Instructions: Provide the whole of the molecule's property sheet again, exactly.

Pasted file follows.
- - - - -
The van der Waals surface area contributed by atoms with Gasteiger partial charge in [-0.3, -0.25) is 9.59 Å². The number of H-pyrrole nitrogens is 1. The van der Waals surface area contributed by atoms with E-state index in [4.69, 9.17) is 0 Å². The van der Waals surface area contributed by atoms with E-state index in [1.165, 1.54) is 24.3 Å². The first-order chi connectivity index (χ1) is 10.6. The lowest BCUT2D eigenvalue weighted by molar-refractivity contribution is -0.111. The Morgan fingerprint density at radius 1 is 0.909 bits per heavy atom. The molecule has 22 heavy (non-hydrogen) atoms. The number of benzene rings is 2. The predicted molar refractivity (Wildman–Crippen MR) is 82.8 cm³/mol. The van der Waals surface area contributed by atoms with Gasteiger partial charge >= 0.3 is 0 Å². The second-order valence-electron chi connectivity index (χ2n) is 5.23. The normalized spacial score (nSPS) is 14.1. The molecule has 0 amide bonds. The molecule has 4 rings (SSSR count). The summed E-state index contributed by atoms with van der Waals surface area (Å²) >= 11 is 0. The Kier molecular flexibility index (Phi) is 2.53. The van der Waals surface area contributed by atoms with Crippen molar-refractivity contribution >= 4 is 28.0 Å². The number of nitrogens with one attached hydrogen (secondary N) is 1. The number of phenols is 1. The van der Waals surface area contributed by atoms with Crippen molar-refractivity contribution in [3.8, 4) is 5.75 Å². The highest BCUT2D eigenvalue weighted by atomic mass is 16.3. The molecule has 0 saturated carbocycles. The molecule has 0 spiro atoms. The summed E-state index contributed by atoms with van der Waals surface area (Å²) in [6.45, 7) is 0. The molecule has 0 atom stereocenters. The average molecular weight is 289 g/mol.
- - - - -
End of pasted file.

The van der Waals surface area contributed by atoms with Gasteiger partial charge in [-0.3, -0.25) is 9.59 Å². The number of H-pyrrole nitrogens is 1. The van der Waals surface area contributed by atoms with E-state index in [4.69, 9.17) is 0 Å². The van der Waals surface area contributed by atoms with E-state index in [1.165, 1.54) is 24.3 Å². The first-order chi connectivity index (χ1) is 10.6. The lowest BCUT2D eigenvalue weighted by molar-refractivity contribution is -0.111. The Morgan fingerprint density at radius 1 is 0.909 bits per heavy atom. The molecule has 22 heavy (non-hydrogen) atoms. The number of benzene rings is 2. The predicted molar refractivity (Wildman–Crippen MR) is 82.8 cm³/mol. The van der Waals surface area contributed by atoms with Gasteiger partial charge >= 0.3 is 0 Å². The second-order valence-electron chi connectivity index (χ2n) is 5.23. The normalized spacial score (nSPS) is 14.1. The molecule has 0 amide bonds. The molecule has 4 rings (SSSR count). The summed E-state index contributed by atoms with van der Waals surface area (Å²) >= 11 is 0. The Kier molecular flexibility index (Phi) is 2.53. The van der Waals surface area contributed by atoms with Crippen molar-refractivity contribution >= 4 is 28.0 Å². The number of nitrogens with one attached hydrogen (secondary N) is 1. The number of phenols is 1. The van der Waals surface area contributed by atoms with Crippen molar-refractivity contribution in [3.8, 4) is 5.75 Å². The highest BCUT2D eigenvalue weighted by atomic mass is 16.3. The molecule has 0 saturated carbocycles. The molecule has 0 spiro atoms. The summed E-state index contributed by atoms with van der Waals surface area (Å²) in [6.45, 7) is 0. The molecule has 0 atom stereocenters. The average molecular weight is 289 g/mol.